Part 2: Computer Operating System Requirements for Memory (RAM) and Hard Drive Storage Capacity
The near-exponential rise in maximum Internet connection speeds of the past 30 years is only a part of the picture of how the technology that underpins the web-browsing experience has changed. At the same time, the capabilities of the hardware available for people to use to browse have vastly increased. As a result, operating systems and the web browsers that serve as the interface between them and the web itself have become ever more demanding of that hardware, extending their own functionality significantly, facilitated by the increased abilities of typical end-users’ computers.
At the time of the launch of the World Wide Web in 1993, the adoption of mobile phones was in its infancy still. There were very few users at all in the UK, and those that were in private hands were entirely incapable of connecting to the Internet; they were just wireless telephones. In fact, it was not before the launch of the Nokia 9000 Communicator in 1996 that any mobile phone could connect to the Internet, and it was too expensive a product to have mass commercial appeal. Smartphones did not begin to get used by most businesspeople until after 2002; and it was arguably only with the launch of the first-generation iPhone by Apple in 2007 that the trend to accessing the Internet from mobile phones began to take root among consumers.
Before the iPhone, in the overwhelming majority of cases, a computer was a prerequisite for households wanting to connect to the Internet. For most people, this was either an IBM-compatible Personal Computer (usually abbreviated to PC) or an Apple Macintosh (commonly known as a Mac).
Throughout the 1990s, 2000s and 2010s, by far the most widely used operating system for PCs has been some version of Microsoft Windows. We have therefore adopted Windows as the main focus of our case study here.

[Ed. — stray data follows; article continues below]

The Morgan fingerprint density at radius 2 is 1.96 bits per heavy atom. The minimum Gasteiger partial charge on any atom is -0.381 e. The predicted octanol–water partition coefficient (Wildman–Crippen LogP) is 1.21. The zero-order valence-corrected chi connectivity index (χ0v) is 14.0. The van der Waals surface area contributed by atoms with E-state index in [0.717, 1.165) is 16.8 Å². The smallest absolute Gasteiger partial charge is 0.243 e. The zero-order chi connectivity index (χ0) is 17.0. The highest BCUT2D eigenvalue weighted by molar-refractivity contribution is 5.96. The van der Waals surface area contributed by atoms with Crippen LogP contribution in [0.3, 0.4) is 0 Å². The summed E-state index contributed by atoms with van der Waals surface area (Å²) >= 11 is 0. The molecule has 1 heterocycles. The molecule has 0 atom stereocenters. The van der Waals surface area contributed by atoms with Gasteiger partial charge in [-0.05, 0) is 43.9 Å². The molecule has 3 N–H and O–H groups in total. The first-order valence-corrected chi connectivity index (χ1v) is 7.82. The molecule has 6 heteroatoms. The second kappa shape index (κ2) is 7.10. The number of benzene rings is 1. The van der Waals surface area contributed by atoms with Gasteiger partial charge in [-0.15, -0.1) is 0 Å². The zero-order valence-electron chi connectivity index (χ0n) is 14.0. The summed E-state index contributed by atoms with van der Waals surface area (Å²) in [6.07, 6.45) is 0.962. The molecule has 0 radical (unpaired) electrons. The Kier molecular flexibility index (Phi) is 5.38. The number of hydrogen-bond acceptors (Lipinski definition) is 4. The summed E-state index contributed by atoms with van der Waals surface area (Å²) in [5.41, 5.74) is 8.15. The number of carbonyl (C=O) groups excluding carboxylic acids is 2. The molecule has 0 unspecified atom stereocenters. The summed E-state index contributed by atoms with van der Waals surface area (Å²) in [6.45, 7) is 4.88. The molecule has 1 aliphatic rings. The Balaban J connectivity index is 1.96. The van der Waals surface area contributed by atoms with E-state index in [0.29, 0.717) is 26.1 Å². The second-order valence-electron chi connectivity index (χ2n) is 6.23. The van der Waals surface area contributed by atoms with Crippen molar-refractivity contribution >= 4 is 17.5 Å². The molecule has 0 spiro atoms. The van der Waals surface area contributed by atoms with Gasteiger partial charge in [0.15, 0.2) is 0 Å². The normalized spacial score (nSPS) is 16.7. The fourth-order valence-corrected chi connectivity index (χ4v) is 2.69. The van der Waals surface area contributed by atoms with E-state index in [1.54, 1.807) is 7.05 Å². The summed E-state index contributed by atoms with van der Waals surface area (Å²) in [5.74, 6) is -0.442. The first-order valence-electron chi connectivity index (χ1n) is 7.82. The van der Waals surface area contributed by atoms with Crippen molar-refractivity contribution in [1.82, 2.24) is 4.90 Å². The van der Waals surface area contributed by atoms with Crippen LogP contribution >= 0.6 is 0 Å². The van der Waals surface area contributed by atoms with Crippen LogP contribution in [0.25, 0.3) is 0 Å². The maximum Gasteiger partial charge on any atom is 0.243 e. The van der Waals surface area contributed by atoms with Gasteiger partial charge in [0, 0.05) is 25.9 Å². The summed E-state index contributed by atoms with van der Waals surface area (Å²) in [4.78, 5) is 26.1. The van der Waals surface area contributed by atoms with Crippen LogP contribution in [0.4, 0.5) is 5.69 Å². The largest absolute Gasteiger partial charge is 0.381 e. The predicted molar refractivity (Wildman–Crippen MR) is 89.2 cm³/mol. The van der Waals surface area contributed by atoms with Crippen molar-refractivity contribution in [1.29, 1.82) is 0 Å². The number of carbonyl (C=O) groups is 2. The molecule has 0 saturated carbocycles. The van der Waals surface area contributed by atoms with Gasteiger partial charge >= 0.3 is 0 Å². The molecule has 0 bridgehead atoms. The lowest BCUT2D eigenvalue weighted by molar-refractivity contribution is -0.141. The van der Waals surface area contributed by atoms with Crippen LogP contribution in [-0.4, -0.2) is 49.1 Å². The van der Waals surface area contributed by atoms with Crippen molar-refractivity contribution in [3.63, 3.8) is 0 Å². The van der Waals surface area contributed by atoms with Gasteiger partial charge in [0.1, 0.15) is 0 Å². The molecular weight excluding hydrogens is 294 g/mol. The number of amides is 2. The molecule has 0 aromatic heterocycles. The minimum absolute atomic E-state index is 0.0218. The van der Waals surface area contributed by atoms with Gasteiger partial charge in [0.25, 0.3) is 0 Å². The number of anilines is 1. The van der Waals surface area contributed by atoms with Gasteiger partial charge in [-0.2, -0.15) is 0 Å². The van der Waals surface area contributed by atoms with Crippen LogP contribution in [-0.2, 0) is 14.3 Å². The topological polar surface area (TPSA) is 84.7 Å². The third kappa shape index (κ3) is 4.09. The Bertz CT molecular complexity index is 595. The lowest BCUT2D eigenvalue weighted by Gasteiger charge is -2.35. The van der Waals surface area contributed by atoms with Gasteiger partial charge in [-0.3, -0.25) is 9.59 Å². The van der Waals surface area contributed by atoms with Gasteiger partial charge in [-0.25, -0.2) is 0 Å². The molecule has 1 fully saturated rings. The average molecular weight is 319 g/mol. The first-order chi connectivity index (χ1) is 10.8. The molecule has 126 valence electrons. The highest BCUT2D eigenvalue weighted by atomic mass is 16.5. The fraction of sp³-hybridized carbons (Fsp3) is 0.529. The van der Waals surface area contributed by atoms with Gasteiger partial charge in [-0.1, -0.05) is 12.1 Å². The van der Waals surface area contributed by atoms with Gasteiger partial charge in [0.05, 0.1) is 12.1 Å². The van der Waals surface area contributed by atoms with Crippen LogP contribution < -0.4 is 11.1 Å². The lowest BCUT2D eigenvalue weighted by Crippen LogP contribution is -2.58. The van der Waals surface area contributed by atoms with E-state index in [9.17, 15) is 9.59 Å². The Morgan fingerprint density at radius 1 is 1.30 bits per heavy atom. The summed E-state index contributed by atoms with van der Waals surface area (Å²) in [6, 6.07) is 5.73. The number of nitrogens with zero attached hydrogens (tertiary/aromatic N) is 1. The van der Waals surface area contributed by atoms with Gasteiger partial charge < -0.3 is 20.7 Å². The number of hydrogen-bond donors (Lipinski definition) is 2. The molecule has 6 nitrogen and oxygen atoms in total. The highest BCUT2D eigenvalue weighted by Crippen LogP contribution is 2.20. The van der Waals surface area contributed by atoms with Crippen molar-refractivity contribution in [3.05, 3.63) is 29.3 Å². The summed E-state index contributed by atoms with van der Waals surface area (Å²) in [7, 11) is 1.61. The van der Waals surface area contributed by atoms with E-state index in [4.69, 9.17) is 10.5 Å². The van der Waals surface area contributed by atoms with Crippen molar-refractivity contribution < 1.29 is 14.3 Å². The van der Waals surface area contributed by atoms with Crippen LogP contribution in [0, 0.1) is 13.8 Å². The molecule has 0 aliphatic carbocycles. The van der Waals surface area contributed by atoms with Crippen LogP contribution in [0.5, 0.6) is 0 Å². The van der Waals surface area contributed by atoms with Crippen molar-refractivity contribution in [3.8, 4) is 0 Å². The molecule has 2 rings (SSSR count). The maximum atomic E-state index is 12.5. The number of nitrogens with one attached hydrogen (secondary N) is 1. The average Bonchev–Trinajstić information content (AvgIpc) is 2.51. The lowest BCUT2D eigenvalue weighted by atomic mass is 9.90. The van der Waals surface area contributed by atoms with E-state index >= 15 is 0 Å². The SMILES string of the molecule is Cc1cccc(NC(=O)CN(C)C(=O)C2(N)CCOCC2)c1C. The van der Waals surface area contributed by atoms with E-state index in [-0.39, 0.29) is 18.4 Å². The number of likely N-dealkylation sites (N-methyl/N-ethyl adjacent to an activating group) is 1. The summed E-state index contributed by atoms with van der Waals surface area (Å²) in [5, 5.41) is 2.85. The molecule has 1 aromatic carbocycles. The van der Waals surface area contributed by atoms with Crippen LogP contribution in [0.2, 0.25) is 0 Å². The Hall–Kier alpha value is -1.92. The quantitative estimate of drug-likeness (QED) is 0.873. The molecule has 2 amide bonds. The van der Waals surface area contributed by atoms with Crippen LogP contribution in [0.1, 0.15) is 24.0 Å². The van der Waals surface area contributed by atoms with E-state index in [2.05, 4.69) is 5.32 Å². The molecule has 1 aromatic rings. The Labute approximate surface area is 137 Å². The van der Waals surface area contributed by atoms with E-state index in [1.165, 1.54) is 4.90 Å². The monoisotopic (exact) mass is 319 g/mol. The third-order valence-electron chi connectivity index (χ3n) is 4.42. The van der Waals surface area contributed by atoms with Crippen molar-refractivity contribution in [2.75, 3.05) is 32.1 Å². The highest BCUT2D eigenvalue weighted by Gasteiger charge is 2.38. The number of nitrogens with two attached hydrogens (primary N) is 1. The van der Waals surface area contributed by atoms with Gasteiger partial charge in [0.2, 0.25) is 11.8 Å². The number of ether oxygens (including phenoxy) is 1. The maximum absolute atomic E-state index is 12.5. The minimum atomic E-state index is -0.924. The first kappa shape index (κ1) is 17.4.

In May 1990, singer Morrisey released his rather terrifying-sounding single November Spawned a Monster, which spent two weeks in the UK Top 20 before sinking like a stone and vanishing from the Top 40 in its third week of release. We don’t think he was referring to Windows, although the first version was in fact released in the month of November, in 1985. Still, since those early days, Windows has grown and grown until it has become, well, somewhat frighteningly colossal. So there are seeming parallels all the same.
We have reviewed the hardware system requirements of successive versions of this OS since the launch of the World Wide Web, and it shows that the latest version, Windows 11, uses far more system resources than would have been available at any price back in 1993.
Windows 3.1 (1992) and Windows 3.11 (1993)
At the start of 1993, the standard operating system for PCs was still Windows 3.1. This required 2 Mb of Random Access Memory (RAM), and a hard drive with a capacity of 8 Mb.
That year, Windows 3.11 was launched, increasing the RAM requirement to 3 Mb and the hard drive space requirement to 14 Mb.
Both Windows 3.1 and Windows 3.11 had to be used in combination with MS-DOS, whose primitive-looking command line prompt took on the role of allowing functions such as the formatting of the then-standard 1.44 Mb floppy disk drives and the installation of programs from them.
Windows 95 (1995)
With the launch of Windows 95 in 1995, the RAM requirement further increased to 4 Mb and the hard drive space requirement more than doubled to 35 Mb, earning it a reputation as ‘bloatware’ in PC user circles, since it now required almost four times as much drive space as Windows 3.1 had done.
Windows 95 was plagued with reliability problems from the time of its launch, with users frequently encountering hard crashes accompanied by messages of 'Fatal Exception at.... [memory address]', leading to a need to completely reboot the operating system. Some such issues were linked to the way Windows 95 interfaced with the then-popular IBM Cyrix processors, a budget-friendly alternative to Intel Pentium processors, which were offputtingly premium-priced although recommended.
In spite of its reliability problems, Windows 95 was an attractive consumer proposition in other respects, as it was an all-singing, all-dancing operating system by the standards of its time. For the first time in the history of Windows, it was no longer necessary to use the user-hostile command-line prompt in MS DOS for core file-handling operations; and an integral CD audio player interfaced with the CD-Rom drives then typically fitted to new desktop and laptop computers, allowing users to listen to their favourite music while working or while playing games.